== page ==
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Old 2004-08-25, 03:26   #1
JuanTutors
 
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Default Ram allocation

[pre]
Exponent Minimum Reasonable Desirable
-------- ------- ---------- ---------
6000000 12MB 23MB 33MB
10000000 19MB 36MB 53MB
33000000 65MB 125MB 185MB
[/pre]
Is this based on that funny equation to decide how far to factor, "factoring_cost < chance_of_finding_factor * 2 * primality_test_cost" or something else? I am trying to figure out how much ram to allocate. (Please answer if you know the answer. It doesn't make sense to speculate here.)
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Old 2004-08-25, 09:30   #2
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That much RAM is only used during stage 2 of p-1 testing. If you are doing LL testing, that will only be once a month roughly. Therefore, I would give everything you can to prime95. For example, if you have 512mb of RAM on your computer, work out how much you use normally and give the rest to prime95. I would be suggesting around the 250mb to 300mb. The more RAM that you allocate, the larger the bounds that will be run during p-1 factoring and the better the change for finding a prime.

I have a gig of RAM on both of my computers, and I do soley p-1 tests in mersenne-aries. I give 800mb of RAM to prime95 and i don't have any problems with slow down. I sometimes stop prime95 when I am playing a demanding game, but that is it.
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Old 2004-08-25, 10:04   #3
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Quote:
Originally Posted by dave_0273
I have a gig of RAM on both of my computers, and I do soley p-1 tests in mersenne-aries. I give 800mb of RAM to prime95 and i don't have any problems with slow down. I sometimes stop prime95 when I am playing a demanding game, but that is it.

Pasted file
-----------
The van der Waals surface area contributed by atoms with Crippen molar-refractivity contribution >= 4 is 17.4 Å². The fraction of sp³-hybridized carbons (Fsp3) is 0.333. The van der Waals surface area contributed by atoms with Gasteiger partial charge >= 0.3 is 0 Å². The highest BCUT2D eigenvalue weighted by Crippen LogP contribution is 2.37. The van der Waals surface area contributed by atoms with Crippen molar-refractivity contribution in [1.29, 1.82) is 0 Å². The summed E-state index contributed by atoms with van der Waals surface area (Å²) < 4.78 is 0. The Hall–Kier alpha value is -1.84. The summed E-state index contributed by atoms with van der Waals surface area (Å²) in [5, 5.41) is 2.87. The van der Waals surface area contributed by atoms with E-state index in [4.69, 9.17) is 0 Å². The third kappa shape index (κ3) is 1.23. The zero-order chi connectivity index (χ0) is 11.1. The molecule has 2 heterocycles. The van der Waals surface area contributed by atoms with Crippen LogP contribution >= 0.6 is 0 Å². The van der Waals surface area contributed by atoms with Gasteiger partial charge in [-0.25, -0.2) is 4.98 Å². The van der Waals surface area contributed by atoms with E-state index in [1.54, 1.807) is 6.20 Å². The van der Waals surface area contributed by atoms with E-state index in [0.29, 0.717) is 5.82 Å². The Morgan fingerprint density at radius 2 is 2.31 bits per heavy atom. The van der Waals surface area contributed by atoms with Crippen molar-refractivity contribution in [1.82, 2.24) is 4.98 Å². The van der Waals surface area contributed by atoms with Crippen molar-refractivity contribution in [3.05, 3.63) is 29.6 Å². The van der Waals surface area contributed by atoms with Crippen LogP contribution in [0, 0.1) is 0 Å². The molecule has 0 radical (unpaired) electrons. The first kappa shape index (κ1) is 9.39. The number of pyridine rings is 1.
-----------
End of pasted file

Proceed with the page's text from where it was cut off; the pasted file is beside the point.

I have 1 GB of RAM on my P-1 devoted computer, and gave Prime95 896 MB of RAM as I only use it for factoring. It tends to swap a bit for 3/5 of his work (stage 2) iff I try to open other programs. Windows XP runs with 128 MB of RAM.

Luigi
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Old 2004-08-25, 16:01   #4
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Quote:
Originally Posted by dominicanpapi82
[pre]
Exponent Minimum Reasonable Desirable
-------- ------- ---------- ---------
6000000 12MB 23MB 33MB
10000000 19MB 36MB 53MB
33000000 65MB 125MB 185MB
[/pre]
Is this based on that funny equation to decide how far to factor, "factoring_cost < chance_of_finding_factor * 2 * primality_test_cost" or something else? I am trying to figure out how much ram to allocate. (Please answer if you know the answer. It doesn't make sense to speculate here.)
These numbers come from the FFT size required for each exponent. However, these numbers should not concern you unless you are specifically looking to do p-1 work. In general, you should allocate as much memory as you are comfortable with as long as that does not cause thrashing. If you experience thrashing with 60 MB assigned to prime95, you most certainly should NOT assign 65 MB because that is the minimum for a 10M-digit exponent. Also keep in mind this memory will only be used in stage 2 of the p-1 test.
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Old 2004-08-25, 16:19   #5
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The thing is, the probability of finding a factor obviously goes up as you raise the ram allocation. But the amount of time it takes to do the whole test obviously also goes up. What I want to know is, whether I will save TIME by allocating so much extra ram. Saving time is my ultimate goal.
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Old 2004-08-25, 16:38   #6
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The time taken to do a p-1 test does not change. If you allocate a small amount or gigs of RAM, the test still takes the same amount of time. That is why we always say to allocate as much as you can. You aren't going to get through the test any quicker, but you are more likely to find a factor.
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Old 2004-08-25, 18:50   #7
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The time is roughly the same, but I think it can change slightly since Prime95 may choose other limits B1 and B2 if you change the memory settings. The increase in probability of finding a factor is also very small, so dominicanpapi82, your question makes sense. I don't know the answer myself, but hopefully George or someone else figured out the optimal values to use for saving time for the project.